In Defense of the Low Bar: An Ode to Everclear
Kurt Cobain would not approve, but privately I wondered if there wasn’t space for a beloved burnished thing in my new and improved pop pantheon.
Tragic KingdomEnema of the State
So Much for the AfterglowSparkle and Fade
I am still living with your . . . ghost,
Don’t worry, that’s just my heroPlus, I'm pretty sure if he met me in real life, we’d fall in love.
You do what they tell you to do/you say what they say/you try to be everything to everyoneI will never be safe, I will never be sane, I will always be weird inside, I will always be lame.was
wrongwrong“it wasn’t easy for me to be a scared white boy in a black neighborhood.”
Brittany K. Allen is a New York-based writer, performer and library goblin. Her short fiction and essays have been published on The Toast, The Tishman Review, and Green Mountains Review, among other places. Her plays have been heard or developed at The Lark, Ars Nova, and Ensemble Studio Theatre, among other other places. She's a proud member of Youngblood, the award-winning young playwrights collective at Ensemble Studio Theatre.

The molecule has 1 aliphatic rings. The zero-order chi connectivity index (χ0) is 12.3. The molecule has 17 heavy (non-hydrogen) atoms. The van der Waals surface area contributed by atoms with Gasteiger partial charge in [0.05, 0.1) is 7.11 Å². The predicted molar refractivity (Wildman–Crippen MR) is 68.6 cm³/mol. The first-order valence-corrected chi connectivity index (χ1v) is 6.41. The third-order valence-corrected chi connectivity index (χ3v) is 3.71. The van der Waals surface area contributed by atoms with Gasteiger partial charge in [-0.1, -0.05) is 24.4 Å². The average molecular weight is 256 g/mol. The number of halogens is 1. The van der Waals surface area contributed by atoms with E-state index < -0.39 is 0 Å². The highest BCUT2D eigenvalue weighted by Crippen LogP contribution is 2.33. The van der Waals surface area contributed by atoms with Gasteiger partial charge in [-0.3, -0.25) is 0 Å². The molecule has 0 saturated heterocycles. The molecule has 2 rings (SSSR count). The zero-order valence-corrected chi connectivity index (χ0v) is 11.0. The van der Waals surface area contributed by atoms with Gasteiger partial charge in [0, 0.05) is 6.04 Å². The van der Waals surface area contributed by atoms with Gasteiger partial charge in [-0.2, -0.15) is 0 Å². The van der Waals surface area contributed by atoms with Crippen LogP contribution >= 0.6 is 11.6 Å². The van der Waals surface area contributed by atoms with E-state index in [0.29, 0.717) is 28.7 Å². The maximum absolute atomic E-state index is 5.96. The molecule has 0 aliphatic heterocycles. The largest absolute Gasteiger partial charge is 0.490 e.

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Both church and theatre demand from their followers the suspension of disbelief, and the ability to inhabit an imaginary set of circumstances in lieu of the known.
I witnessed how easily art might braid to politics, how easily fellowship might inspire movement.
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Because it’s still more acceptable for white women than it is for women of color to show anger, I scream-sing along to Courtney Love’s rage.
The release of "Infinity on High" marked the final moments of the mid-2000s, a time when collapse nested on the tongues of everyone in my universe but never made it out of their mouths.